Of all the boats on Idaho's Lake Coeur d'Alene, you'll find very few flying the Canadian flag, and even fewer blasting only Canadian pop music. Wayne Gretzky is pretty easy to spot out here, although he's less comfortable on the open water than he is on the frozen kind.
"People say to me all the time, 'Do you miss playing?' Of course, I do,'" Gretzky told correspondent Lee Cowan. "You know, I did it since I was two-and-a-half years old."
He did for hockey what Michael Jordan did for basketball, or Tiger Woods did for Golf. On top of four Stanley Cup championships, Gretzky holds nearly every top record in the NHL. His points total alone – 2.857 – may be the most untouchable record in all of sports.
And yet, when asked about his success, he's politely Canadian about it all: "I was in the right city, with the right fans, the right teammates, the right coach, the right era," he said. "If it would have been today, maybe it wouldn't be the same."
He doesn't do many interviews these days, but he still seems to enjoy the part when people scratch their heads in bewilderment about just how he became The Great One.
Cowan asked, "One of the remarkable things that people always talk about, is that you were sort of the non-athlete in some ways. You weren't necessarily, you weren't so big …"
"It didn't sound like you worked out. You just kinda …"
"Yeah, you just were! Which is remarkable. I mean, some people say that's what makes you even more of an athlete."
"Well, I played to my strength," Gretzky said. "My strength was my mind. I was always the smallest guy, right? So, I had to figure out a way to be able to be more successful than those bigger, stronger, faster guys."
He started figuring that out on an ice rink in his backyard in Brantford, Ontario, one his father, Walter Gretzky, built for him. "He taught me so much more than just being a hockey player."
He was Canada's Hockey Dad, and when Wayne lost him this year to Parkinson's at the age of 82, there was a hole that was pretty hard to fill: "Money didn't really matter to him; friendships did. Hard work mattered to him. Being passionate, being unselfish. He was what you call a true Canadian."
His dad was there through his entire career, including the tough moments, like when the Edmonton Oilers traded Gretzky away, in 1988. Canada practically went into national mourning. Gretzky himself was in tears.
But the skill and determination his dad taught him followed him to Los Angeles, where he truly became a king. Gretzky helped grow the sport, even in places that hadn't seen ice since the Ice Age. For 20 seasons, number 99 thrilled fans, until he finally retired in 1999.
Gretzky drove his dad to his last game, just as his dad has driven him to his first.
"It was the worst decision I've ever made in my life," Gretzky laughed. "The whole way there, he kept hitting me on the leg saying, 'You know, you could play one more year!' And I said, 'Oh my gosh. Dad, I'm done.'"
Few would have blamed him if he did nothing after hanging up his skates. But retirement is a relative term for superstars. He's owned hockey teams and restaurants. He even has a wine label.
And now, at the age of 60, he's trying something entirely new: He's joined TNT as an on-air analyst. His in-studio matchup with friend (and now fellow host) NBA Hall of Famer Charles Barkley almost broke the internet this month.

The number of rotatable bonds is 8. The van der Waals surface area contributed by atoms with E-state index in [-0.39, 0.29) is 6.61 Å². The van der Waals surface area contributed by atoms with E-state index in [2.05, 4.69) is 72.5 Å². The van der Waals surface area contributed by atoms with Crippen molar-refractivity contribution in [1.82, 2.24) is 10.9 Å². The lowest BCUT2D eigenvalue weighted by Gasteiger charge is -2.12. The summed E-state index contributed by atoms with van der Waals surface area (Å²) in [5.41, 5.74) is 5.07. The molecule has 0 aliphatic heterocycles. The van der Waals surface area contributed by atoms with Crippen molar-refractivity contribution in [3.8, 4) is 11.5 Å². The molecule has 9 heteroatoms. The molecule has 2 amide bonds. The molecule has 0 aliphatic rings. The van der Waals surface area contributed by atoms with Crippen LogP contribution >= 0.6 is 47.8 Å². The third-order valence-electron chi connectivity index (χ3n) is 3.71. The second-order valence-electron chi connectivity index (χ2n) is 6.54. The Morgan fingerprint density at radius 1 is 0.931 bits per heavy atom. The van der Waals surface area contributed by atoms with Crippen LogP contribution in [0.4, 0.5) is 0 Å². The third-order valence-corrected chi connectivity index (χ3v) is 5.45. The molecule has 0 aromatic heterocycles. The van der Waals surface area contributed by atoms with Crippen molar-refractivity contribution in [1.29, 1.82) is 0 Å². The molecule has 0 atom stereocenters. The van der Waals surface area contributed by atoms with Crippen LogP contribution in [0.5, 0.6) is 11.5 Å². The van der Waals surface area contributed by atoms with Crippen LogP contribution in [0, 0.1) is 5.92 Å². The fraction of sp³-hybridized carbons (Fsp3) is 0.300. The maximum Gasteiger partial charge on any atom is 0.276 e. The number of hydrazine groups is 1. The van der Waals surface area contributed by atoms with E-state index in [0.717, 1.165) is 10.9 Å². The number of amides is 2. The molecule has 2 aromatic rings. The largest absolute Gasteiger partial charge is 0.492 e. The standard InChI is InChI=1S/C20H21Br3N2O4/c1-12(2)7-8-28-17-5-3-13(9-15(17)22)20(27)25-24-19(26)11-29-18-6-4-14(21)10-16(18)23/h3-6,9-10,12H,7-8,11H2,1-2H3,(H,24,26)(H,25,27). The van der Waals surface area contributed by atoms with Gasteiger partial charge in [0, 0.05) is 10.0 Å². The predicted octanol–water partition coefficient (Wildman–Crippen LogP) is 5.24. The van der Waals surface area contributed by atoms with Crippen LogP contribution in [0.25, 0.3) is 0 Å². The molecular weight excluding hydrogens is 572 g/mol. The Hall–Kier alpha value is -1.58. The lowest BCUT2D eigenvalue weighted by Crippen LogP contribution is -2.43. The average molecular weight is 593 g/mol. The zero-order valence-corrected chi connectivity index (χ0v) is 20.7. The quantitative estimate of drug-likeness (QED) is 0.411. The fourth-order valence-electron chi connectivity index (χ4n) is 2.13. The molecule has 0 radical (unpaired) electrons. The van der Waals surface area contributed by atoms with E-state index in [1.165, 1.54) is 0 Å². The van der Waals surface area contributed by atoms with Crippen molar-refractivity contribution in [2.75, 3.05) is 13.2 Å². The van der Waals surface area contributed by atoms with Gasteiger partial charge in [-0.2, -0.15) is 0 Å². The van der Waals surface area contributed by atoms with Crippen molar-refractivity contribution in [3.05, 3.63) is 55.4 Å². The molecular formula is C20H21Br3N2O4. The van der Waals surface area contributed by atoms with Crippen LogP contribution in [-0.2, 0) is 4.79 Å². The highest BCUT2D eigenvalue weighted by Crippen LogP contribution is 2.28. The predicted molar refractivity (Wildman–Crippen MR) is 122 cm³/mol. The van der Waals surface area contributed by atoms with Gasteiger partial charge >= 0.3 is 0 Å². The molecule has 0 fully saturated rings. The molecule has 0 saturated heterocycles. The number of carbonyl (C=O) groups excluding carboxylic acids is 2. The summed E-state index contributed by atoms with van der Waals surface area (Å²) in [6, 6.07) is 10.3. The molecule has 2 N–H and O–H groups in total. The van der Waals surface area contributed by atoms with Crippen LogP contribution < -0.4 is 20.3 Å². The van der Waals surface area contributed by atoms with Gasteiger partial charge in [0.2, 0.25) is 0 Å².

Gretzky said, "Charles called me every day. Twice a day sometimes. And I said to everyone, 'Look, I'm not Charles. He's one of the most lovable people in the world. But if I'm gonna do this, I have to be Wayne Gretzky; I can't be Charles Barkley."
He's not worried, though. After all, he can talk hockey all day long, even on a golf course, where his wife, Janet, is often his worthy opponent.
Cowan asked, "So, who's the better golfer?"
"He's better," Janet replied.
"Ask who's more competitive," Wayne said.
"I'm probably more competitive!" Janet answered.
Son-in-law Dustin Johnson, who married their eldest daughter, Paulina, won the Masters last year, so golf is kind of part of the family.
Gretzky's wedding to the then-Janet Jones was Canada's answer to a royal wedding. It made quite a splash, just like she did a few years earlier, as an actress in "The Flamingo Kid." Some in Canada still blamed her for stealing Gretzky away to Hollywood.
"They also said our marriage wouldn't work, and here we are, 33 years later," she said.
"People were just kinda mean about it," Cowan said.
"They were mean," Janet said. "But he made me feel like I was beside him, not behind him. And so, he brought me right along with his career. So, I loved it."
They're empty nesters now. Their vacation home in Idaho has just about everything – a beautiful view, and a double water slide that is ostensibly there for their visiting kids and grandkids.
His two sons, Trevor and Ty, were there when Cowan visited. They maybe sum up their dad the best. "He loved what he did," Trevor said. "That's the biggest lesson he taught us, is if you love something, and you work hard, good things are going to pay off. So, that's all that matters."
One of the greatest lessons Gretzky said he learned from his late father was to do everything – no matter how inconsequential – as if it were the Stanley Cup playoffs. So, when Janet dared Cowan, in front of The Great One, to race him down their water slide, he really couldn't say no.
Like his backyard hockey rink, sport for Wayne Gretzky is fun first. He's still part kid. Maybe that's the secret to really being great.
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Story produced by Alan Golds. Editor: Lauren Barnello.
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